Big projects won’t impact latest tax bill

Despite new projects breaking ground in Trail, property tax will only rise by 2.5 per cent.

Trail landowners might be bracing themselves for the inevitable tax bill this year given all the new projects breaking ground in the city.

After taxpayers said “Yes” to two city loans totalling about $11 million, the assent could have hit the pocketbook hard in 2015.

But the $6.3 million Riverfront Centre will not impact wallets yet, explains the city’s chief administrative officer (CAO).

“The debt will not be issued in 2015 given that there has not been any direct expenditure for design or construction of the facility,” said CAO David Perehudoff.

“Therefore there is no increase in 2015 property taxes to service the debenture.”

He said pending the construction schedule, the loan probably won’t be issued until next fall, so direct taxpayer impact won’t happen until 2017 when the city commences repayment.

And as promised by the previous Trail council, taxpayers won’t be footing the bill for the new walking bridge through property tax revenue.

That $10 million project is slated to begin by early fall, with Trail’s $5 million apportionment for the foot bridge to be paid through the city’s gas tax funds over the next decade.

“The city’s capital financing plan for the pedestrian/pipe bridge was based on the city using the annual federal gas tax revenue to offset the debenture debt payment in its entirety,” Perehudoff confirmed.

“Therefore, there will not be any increase in City of Trail property taxes to service this debt.”

What does the mean when Trail ratepayers receive their annual May bill?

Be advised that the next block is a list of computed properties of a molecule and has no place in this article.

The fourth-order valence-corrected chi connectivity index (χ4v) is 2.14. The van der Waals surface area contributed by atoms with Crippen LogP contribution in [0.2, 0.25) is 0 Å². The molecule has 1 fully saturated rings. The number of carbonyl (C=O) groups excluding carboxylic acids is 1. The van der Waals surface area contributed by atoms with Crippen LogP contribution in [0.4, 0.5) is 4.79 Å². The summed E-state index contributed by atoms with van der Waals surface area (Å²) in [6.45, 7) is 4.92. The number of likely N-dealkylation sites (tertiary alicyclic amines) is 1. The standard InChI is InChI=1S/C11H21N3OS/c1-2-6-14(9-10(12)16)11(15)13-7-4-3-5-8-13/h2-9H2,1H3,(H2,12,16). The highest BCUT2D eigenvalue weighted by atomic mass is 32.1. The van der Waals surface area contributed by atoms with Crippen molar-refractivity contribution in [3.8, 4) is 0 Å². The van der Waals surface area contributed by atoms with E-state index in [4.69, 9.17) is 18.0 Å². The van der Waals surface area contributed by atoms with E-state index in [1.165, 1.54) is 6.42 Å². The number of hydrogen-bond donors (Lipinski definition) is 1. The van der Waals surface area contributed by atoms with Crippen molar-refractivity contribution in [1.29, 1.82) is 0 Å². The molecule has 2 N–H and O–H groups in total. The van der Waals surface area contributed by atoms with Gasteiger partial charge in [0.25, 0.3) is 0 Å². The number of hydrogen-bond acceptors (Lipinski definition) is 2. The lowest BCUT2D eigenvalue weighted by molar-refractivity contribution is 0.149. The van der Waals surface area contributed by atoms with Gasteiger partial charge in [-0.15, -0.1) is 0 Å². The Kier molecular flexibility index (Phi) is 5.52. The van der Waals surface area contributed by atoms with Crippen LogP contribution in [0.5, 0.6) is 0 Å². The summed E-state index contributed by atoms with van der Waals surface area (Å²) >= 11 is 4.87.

The property tax hike sits just above the country’s average inflation rate at 2.46 per cent or $25.46 based on the average residential home valued at $182,679.

“What we’ve really focused on the last month is the operating budget,” explained Trail Mayor Mike Martin. “What we did was set ourselves an objective to try to keep it under three per cent, which we believe is a reasonable property tax increase, but do that without jeopardizing service levels.”

Trail’ current operating budget, which includes taxes the city collects then forwards to other forms of government, the regional district, and regional hospital district, is $25 million.

It’s too early in budget talks to cement what the overall bill will be, pending this year’s tax requisitions, but last year, the average homeowner’s invoice (not including homeowner grant) was about $2,050.

That amount was down about $9 dollars from 2013.

The decrease was related to a loss of regional services like the airport and economic development, which offset the city’s actual four per cent tax increase to cover Trail’ recreational services and various infrastructure projects.

The Regional District of Kootenay Boundary requisition is not about to trend downward again, however, mostly related to a renewed economic agreement.

Though not yet finalized, Trail will end up paying an increase from $4.25 million from $4.23 million in 2014.

The next phase of Trail council budget discussions relates to more visual improvements in the city, like additional downtown revitalization.

The capital plan is $1.8 million this year, though the list is lengthy and requires long term planning, says Martin.

“We as council remain concerned about mounting infrastructure requirements that we need to pay attention to.”

He said with four new members on the panel, Trail council agreed that this was not the year to make any rash decisions.

“I think as a council in this first year, what we needed to do was rigorously look at how we can move forward,” he explained. “Not only to sustain the infrastructure we have but also managing projects going forward.”

He mentioned improving the Trail Regional Airport service and council’s commitment to a second access road to Kootenay Boundary Regional Hospital as priorities coming down the pike.

“It’s a matter of how do we fund those in the future with all the other requirements we have,” he said. “So it’s going to be a good discussion amongst council and we really want to make sure we maintain what we’ve got, advance what is needed and give ourselves the opportunity to look at how we move forward effectively.”